Regional In-Commuting, Costs of Ozone Non-Attainment in Southeast Missouri Topics of Economics Conference


CAPE GIRARDEAU, Mo., April 22, 2009 — Two Southeast Missouri State University researchers recently conducted a regional labor flow study, examining in-commuting and its impact in Southeast Missouri counties.

The two, Dr. Bruce Domazlicky, director of the Center for Economic and Business Research, and Dr. Willie Redmond, associate professor of economics, presented their findings April 17 at the 10th Annual Economics Conference at Southeast. The conference is the showcase for economics research projects by faculty and students conducted throughout the year.   

“We found that the creation of jobs in a county is a benefit to a region, but it must be realized that some of those jobs are likely to be filled by people who live outside of the county,” Domazlicky said. “Depending on the type of industry involved, it could be anywhere from 10 percent to 40 percent of the jobs are filled by commuters from other counties.”

Domazlicky says these findings have a couple of implications, including that a regional approach to economic development is preferable to a single county approach. 

“Many of the benefits from job creation will spill over into other counties,” he said. 

Second, a county may decide to give implicit subsidies to prospective employers through tax breaks, he said. However, some of the benefits of those tax breaks will go to nonresidents in the form of jobs, Domazlicky said. So a county may want to consider the fact that some of the benefits of job creation from new employers may not accrue to its residents, but rather will go to nonresidents. 

“This may be an important consideration when the county is deciding on tax breaks and other subsidies,” he said.

Green and environmental regulations have become important to economic development efforts in the past year, particularly ozone regulation.  Cape Girardeau and Perry Counties are under scrutiny for non-attainment, according to Dr. William Weber, professor of economics. This means their ozone readings may be above the EPA standards, he said.

Weber conducted two studies, one of which examined the regulatory costs of ozone non-attainment in Southeast Missouri.  He says, “as economies grow they go through a transition where pollution intensive economic activity is often displaced by economic activity that is less pollution intensive.  This transition occurs because the environment and its amenities tend to be a luxury good that citizens demand more of as they grow richer.  Such demands often take the form of regulations restricting pollution, in this case, ozone.  I estimate that the lost income due to regulations that come with ozone non-attainment status are about 3.9 percent of personal income in the 293 U.S nonattainment counties.  In Cape Girardeau and Perry counties, those costs equal only 0.2 percent of personal income.”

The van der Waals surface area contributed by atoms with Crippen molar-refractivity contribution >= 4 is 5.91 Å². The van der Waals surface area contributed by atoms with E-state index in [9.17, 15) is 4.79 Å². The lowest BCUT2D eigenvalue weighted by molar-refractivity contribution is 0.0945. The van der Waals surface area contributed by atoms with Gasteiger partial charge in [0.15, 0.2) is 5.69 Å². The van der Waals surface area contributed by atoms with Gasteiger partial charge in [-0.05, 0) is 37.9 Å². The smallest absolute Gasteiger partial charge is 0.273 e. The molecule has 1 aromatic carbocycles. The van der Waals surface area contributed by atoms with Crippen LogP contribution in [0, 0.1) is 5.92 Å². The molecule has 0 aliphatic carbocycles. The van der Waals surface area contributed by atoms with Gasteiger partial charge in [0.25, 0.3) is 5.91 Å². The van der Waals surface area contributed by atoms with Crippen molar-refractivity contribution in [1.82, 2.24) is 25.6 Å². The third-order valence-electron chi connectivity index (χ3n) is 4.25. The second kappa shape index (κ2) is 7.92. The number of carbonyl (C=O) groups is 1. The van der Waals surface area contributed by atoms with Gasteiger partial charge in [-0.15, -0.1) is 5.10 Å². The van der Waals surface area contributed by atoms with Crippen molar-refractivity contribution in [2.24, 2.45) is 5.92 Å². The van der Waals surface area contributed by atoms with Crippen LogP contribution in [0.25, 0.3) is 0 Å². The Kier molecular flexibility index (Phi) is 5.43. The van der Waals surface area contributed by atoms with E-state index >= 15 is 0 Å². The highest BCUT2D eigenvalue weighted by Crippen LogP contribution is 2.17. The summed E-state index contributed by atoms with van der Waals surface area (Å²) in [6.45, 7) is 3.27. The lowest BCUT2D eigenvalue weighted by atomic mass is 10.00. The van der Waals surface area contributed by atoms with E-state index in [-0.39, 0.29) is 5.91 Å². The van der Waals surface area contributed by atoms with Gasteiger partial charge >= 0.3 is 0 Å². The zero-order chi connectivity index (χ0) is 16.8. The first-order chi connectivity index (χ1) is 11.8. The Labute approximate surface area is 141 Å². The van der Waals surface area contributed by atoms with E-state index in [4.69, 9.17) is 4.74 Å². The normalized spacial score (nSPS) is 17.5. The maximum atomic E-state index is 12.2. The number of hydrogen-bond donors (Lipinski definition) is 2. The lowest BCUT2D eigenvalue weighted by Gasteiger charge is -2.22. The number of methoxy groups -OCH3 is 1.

Dr. Michael Devaney, professor of finance, examined the population aging of the region.  He determined that Missouri counties have a higher proportion of elderly than the United States as a whole.  Because of net out-migration and rural young and baby boom aging, most rural counties in the U.S. and Southeast Missouri are growing older, he said.

Devaney says that regional health care costs will be impacted by these trends because the cost of providing social services to rural elderly is more expensive than elderly living in metro areas.  Given population trends, the percentage of elderly living in one of the rural counties of southeast Missouri is on the increase and “could increase by 35 to 40 percent by the year 2020,” Devaney said.

The research conference gave students the opportunity to present research as well. Several student researchers had their work published in a Journal of Student Research.  One student worked in cooperation with economics professors on a study.  Chelsea Caile, a senior, helped with a study to determine how taxpayers spent their tax rebates in 2008 and whether tax rebates were a viable economic stimulus method.

Caile said of her experience, “This year’s conference was filled with relevant economic information pertaining to the southeast Missouri area.  I was happy to see it so well attended–by students and members of the community alike.  I was honored to have my work displayed among the research of other professors whom I admire so greatly.  After final revisions to our project this summer, the co-authors and I will begin looking for publication opportunities.”

The Center for Economic and Business Research (CEBR) hosts the conference.  The CEBR is a federally-designated University Center, receiving some support from the U.S. Department of Commerce – Economic Development Administration to provide expanded services in this very poor region of the nation.  The Missouri Research Corporation partners with CEBR on University Center projects and educational offerings. Domazlicky serves as the CEBR director.